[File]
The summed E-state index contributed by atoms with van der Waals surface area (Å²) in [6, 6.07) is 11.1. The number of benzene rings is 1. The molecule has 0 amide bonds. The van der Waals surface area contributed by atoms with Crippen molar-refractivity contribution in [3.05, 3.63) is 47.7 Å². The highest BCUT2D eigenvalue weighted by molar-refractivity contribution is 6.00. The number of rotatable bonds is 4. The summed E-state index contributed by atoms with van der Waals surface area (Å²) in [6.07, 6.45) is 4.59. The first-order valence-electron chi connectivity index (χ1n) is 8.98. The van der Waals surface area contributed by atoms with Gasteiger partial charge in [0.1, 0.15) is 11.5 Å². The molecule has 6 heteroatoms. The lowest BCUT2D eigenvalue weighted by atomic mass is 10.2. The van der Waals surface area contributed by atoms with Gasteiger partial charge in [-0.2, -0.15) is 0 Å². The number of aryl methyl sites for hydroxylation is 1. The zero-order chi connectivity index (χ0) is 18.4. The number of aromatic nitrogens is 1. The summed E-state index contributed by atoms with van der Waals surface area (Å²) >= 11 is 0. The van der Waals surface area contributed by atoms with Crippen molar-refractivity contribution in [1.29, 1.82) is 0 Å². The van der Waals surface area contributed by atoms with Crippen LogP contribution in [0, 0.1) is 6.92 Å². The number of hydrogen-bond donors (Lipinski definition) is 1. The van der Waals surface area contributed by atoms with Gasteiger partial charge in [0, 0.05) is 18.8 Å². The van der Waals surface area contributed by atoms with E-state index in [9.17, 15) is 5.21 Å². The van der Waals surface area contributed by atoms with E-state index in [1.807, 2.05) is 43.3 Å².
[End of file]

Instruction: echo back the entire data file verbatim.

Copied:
The summed E-state index contributed by atoms with van der Waals surface area (Å²) in [6, 6.07) is 11.1. The number of benzene rings is 1. The molecule has 0 amide bonds. The van der Waals surface area contributed by atoms with Crippen molar-refractivity contribution in [3.05, 3.63) is 47.7 Å². The highest BCUT2D eigenvalue weighted by molar-refractivity contribution is 6.00. The number of rotatable bonds is 4. The summed E-state index contributed by atoms with van der Waals surface area (Å²) in [6.07, 6.45) is 4.59. The first-order valence-electron chi connectivity index (χ1n) is 8.98. The van der Waals surface area contributed by atoms with Gasteiger partial charge in [0.1, 0.15) is 11.5 Å². The molecule has 6 heteroatoms. The lowest BCUT2D eigenvalue weighted by atomic mass is 10.2. The van der Waals surface area contributed by atoms with Gasteiger partial charge in [-0.2, -0.15) is 0 Å². The number of aryl methyl sites for hydroxylation is 1. The zero-order chi connectivity index (χ0) is 18.4. The number of aromatic nitrogens is 1. The summed E-state index contributed by atoms with van der Waals surface area (Å²) >= 11 is 0. The van der Waals surface area contributed by atoms with Crippen molar-refractivity contribution in [1.29, 1.82) is 0 Å². The van der Waals surface area contributed by atoms with Crippen LogP contribution in [0, 0.1) is 6.92 Å². The number of hydrogen-bond donors (Lipinski definition) is 1. The van der Waals surface area contributed by atoms with Gasteiger partial charge in [0, 0.05) is 18.8 Å². The van der Waals surface area contributed by atoms with E-state index in [9.17, 15) is 5.21 Å². The van der Waals surface area contributed by atoms with E-state index in [1.807, 2.05) is 43.3 Å².